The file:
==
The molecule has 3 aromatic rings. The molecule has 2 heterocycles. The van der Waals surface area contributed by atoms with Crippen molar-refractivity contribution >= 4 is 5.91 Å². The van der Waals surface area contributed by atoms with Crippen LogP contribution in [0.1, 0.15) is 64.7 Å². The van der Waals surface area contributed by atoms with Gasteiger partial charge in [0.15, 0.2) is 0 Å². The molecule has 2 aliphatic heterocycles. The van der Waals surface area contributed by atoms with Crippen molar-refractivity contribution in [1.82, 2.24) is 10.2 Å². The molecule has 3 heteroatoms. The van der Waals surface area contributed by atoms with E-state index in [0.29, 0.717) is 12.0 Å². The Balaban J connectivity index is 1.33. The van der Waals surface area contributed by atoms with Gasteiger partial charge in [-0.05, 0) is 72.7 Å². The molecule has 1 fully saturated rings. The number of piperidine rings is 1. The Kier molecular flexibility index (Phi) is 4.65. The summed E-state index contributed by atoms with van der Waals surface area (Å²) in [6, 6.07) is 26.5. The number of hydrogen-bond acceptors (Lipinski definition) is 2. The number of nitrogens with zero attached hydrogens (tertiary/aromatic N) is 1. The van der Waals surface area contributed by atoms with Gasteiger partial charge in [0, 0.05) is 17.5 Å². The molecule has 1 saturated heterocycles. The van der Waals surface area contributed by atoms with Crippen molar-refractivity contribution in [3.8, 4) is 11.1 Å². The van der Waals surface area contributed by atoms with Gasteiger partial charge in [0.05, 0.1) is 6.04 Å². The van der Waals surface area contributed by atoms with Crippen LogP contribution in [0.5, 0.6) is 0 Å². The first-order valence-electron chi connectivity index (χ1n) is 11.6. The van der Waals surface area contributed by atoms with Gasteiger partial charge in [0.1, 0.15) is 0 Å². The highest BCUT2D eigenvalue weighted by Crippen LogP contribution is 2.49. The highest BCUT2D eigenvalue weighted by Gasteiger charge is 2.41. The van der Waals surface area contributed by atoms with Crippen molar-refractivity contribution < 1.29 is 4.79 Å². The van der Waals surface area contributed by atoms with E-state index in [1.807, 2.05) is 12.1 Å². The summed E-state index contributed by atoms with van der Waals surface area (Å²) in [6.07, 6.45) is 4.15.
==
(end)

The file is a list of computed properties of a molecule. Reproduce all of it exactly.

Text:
The molecule has 3 aromatic rings. The molecule has 2 heterocycles. The van der Waals surface area contributed by atoms with Crippen molar-refractivity contribution >= 4 is 5.91 Å². The van der Waals surface area contributed by atoms with Crippen LogP contribution in [0.1, 0.15) is 64.7 Å². The van der Waals surface area contributed by atoms with Gasteiger partial charge in [0.15, 0.2) is 0 Å². The molecule has 2 aliphatic heterocycles. The van der Waals surface area contributed by atoms with Crippen molar-refractivity contribution in [1.82, 2.24) is 10.2 Å². The molecule has 3 heteroatoms. The van der Waals surface area contributed by atoms with E-state index in [0.29, 0.717) is 12.0 Å². The Balaban J connectivity index is 1.33. The van der Waals surface area contributed by atoms with Gasteiger partial charge in [-0.05, 0) is 72.7 Å². The molecule has 1 fully saturated rings. The number of piperidine rings is 1. The Kier molecular flexibility index (Phi) is 4.65. The summed E-state index contributed by atoms with van der Waals surface area (Å²) in [6, 6.07) is 26.5. The number of hydrogen-bond acceptors (Lipinski definition) is 2. The number of nitrogens with zero attached hydrogens (tertiary/aromatic N) is 1. The van der Waals surface area contributed by atoms with Gasteiger partial charge in [0, 0.05) is 17.5 Å². The molecule has 1 saturated heterocycles. The van der Waals surface area contributed by atoms with Crippen molar-refractivity contribution in [3.8, 4) is 11.1 Å². The van der Waals surface area contributed by atoms with Gasteiger partial charge in [0.05, 0.1) is 6.04 Å². The van der Waals surface area contributed by atoms with Crippen LogP contribution in [0.5, 0.6) is 0 Å². The first-order valence-electron chi connectivity index (χ1n) is 11.6. The van der Waals surface area contributed by atoms with Gasteiger partial charge in [0.1, 0.15) is 0 Å². The highest BCUT2D eigenvalue weighted by Crippen LogP contribution is 2.49. The highest BCUT2D eigenvalue weighted by Gasteiger charge is 2.41. The van der Waals surface area contributed by atoms with Crippen molar-refractivity contribution < 1.29 is 4.79 Å². The van der Waals surface area contributed by atoms with E-state index in [1.807, 2.05) is 12.1 Å². The summed E-state index contributed by atoms with van der Waals surface area (Å²) in [6.07, 6.45) is 4.15.